It was the Manchester United home shirt, with the black collar and the ‘watermark’ of Old Trafford filling the shirt. By the time I got it, for Christmas, it felt like everyone else at school had already had a football shirt for at least two years. It was probably more like two months really – I was 9 – but it was quite a moment unwrapping it.
What is your favourite football shirt?
(In Argentina, 1940s, River Plate’s La Maquina (“The Machine”) had similar ideas and is considered to be the South American predecessor of the Dutch total football. Considered the world’s best team at the time, + pic.twitter.com/GNNRfK4xJI
One of the reasons I always had a vague sense of liking River Plate (long before I ever even thought of coming to Argentina) was that red sash on white. When I first came down here, a decade ago, I was introduced to Argentine football by a River fan, and they have thus become my adopted club. There’s so much choice with all of River’s old kits because it’s a classic design, but my favourite – just edging out the 1985 home shirt – is the home shirt from the 1940s, which you can see here modelled by the members of River’s legendary La Máquina (‘The Machine’) front line, along with some rather, erm, interestingly-cut shorts. It’s an actual shirt, which I love – a proper button-up job – and what’s more, replicas of it are still sold today. It is simple but unmistakable.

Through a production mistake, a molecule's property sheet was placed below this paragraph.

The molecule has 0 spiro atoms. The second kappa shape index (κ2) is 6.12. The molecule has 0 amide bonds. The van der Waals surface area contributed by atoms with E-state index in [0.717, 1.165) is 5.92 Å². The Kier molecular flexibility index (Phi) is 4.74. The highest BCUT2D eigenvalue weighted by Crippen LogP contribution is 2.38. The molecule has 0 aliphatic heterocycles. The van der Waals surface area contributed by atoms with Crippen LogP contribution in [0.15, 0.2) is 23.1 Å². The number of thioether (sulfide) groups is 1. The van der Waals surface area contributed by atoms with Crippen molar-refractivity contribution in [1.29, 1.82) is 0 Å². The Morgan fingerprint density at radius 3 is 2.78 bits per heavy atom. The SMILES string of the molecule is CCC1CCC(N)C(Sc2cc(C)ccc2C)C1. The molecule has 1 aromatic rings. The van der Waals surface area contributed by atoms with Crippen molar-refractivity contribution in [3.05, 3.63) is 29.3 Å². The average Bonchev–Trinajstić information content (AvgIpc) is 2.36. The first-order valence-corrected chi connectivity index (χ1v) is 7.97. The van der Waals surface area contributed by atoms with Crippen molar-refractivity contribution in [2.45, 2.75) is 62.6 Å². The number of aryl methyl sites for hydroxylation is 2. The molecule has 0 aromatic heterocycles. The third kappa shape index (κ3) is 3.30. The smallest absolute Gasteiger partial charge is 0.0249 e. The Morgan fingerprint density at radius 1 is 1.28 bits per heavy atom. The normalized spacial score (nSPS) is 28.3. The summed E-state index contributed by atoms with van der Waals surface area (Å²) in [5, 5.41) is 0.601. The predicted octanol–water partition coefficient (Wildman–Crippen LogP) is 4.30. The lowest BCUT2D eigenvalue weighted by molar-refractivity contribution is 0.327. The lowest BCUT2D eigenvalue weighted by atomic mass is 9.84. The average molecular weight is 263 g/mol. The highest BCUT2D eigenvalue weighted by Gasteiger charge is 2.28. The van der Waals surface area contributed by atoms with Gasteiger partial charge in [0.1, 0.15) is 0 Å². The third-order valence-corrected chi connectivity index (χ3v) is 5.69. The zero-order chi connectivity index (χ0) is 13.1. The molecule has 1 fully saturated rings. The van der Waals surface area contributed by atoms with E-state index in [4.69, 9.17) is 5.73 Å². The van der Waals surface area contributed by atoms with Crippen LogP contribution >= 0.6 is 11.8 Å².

Sticking with the Argentine theme, I’m going to go with Esteban Cambiasso’s goal against Serbia & Montenegro in 2006. It is often forgotten now that, that Serbia & Montenegro side had qualified for the World Cup by conceding just once in ten qualifying matches, and they had only lost narrowly to the Netherlands in their opening game. I have heard people dismiss this goal as being ‘only against a poor side,’ but if there’s a reason people think Serbia & Montenegro were a poor side, it is that Argentina – and this goal in particular, only the second of the game and scored when the game was far from being over – made them look it.
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